Less field time, virtually zero erosion, improved soil quality and as good or better yields are four solid reasons for considering no-till (including strip till and ridge till) farming.
But the quick and easy calculation is fuel savings — up to 4 gallons an acre less diesel fuel with no-till or ridge till, according to Randall Reeder, Ohio State University Extension agricultural engineer.
Speaking at recent Conservation Tillage Conference hosted by the University of Minnesota Extension, Reeder said no-till typically uses 2 gallons to 4 gallons per acre less diesel fuel compared with conventional tillage. At current diesel prices (about $2.25/gallon on the farm) you’re looking at upwards of $10 per acre less expense just in fuel.
“There’s a few other benefits for going no-till but nothing matches those fuel savings,” Reeder said. Plus for every dollar saved in diesel fuel, there is probably another $5 to $10/acre additional savings in labor, machinery investment and related costs.
His tips on getting better fuel economy:
- Timely engine and power train maintenance
- Tires (improving traction and flotation; reducing rolling resistance)
- Use auto-steering and controlled traffic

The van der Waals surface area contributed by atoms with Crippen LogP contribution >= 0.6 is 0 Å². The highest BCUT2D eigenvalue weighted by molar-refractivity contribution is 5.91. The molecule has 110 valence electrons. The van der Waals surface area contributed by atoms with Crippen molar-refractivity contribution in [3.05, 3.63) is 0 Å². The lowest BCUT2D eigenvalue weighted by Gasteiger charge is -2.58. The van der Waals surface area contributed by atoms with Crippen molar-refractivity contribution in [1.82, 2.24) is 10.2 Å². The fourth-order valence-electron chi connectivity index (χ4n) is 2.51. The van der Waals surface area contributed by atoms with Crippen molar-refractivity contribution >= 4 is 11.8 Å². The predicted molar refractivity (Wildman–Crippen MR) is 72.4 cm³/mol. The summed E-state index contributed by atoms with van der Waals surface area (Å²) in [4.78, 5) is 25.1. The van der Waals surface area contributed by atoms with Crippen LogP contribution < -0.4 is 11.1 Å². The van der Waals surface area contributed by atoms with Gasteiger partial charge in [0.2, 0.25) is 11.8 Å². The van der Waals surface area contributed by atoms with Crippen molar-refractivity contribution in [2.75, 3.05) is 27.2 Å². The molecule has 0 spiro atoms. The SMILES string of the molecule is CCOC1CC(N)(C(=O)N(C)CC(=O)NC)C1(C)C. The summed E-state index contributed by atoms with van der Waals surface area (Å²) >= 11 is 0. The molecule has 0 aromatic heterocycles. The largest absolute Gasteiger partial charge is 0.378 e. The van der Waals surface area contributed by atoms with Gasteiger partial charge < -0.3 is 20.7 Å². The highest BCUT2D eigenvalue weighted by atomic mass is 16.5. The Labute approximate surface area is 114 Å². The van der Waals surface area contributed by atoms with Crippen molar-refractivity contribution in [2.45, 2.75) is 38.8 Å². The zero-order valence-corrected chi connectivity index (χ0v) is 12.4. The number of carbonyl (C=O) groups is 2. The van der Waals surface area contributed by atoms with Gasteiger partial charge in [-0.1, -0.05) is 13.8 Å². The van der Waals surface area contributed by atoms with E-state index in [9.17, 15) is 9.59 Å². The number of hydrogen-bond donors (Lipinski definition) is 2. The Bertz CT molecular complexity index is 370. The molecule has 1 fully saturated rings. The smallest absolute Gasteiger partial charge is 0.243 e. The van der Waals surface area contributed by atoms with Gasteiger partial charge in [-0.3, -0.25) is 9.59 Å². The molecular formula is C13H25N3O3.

- Strip-till or subsoil no deeper than necessary
- Replace worn, dull components.
Rank factors for no-till
Natural factors play a major role in the adoption of no-till. Three that rank high are rainfall, spring temperatures and field slope. In much of the Corn Belt wet and cold soils in spring can hinder planting. However in drier climates, no-till can conserve enough moisture that a year of fallow is no longer necessary between crops.
Estimated tillage costs per acre according to Iowa State University data are: (includes fuel, oil, repairs, depreciation, interest, insurance, housing)
- Moldboard plow: $16.60
- Subsoiling (V-ripper): $13.50
- Offset disk: $8
- Chisel disk: $7.70
- Tandem disk: $5.60
- Field cultivator: $4.20
No-tillage is defined as planting a crop on unprepared soil by opening the soil only wide enough and deep enough to obtain proper seed coverage.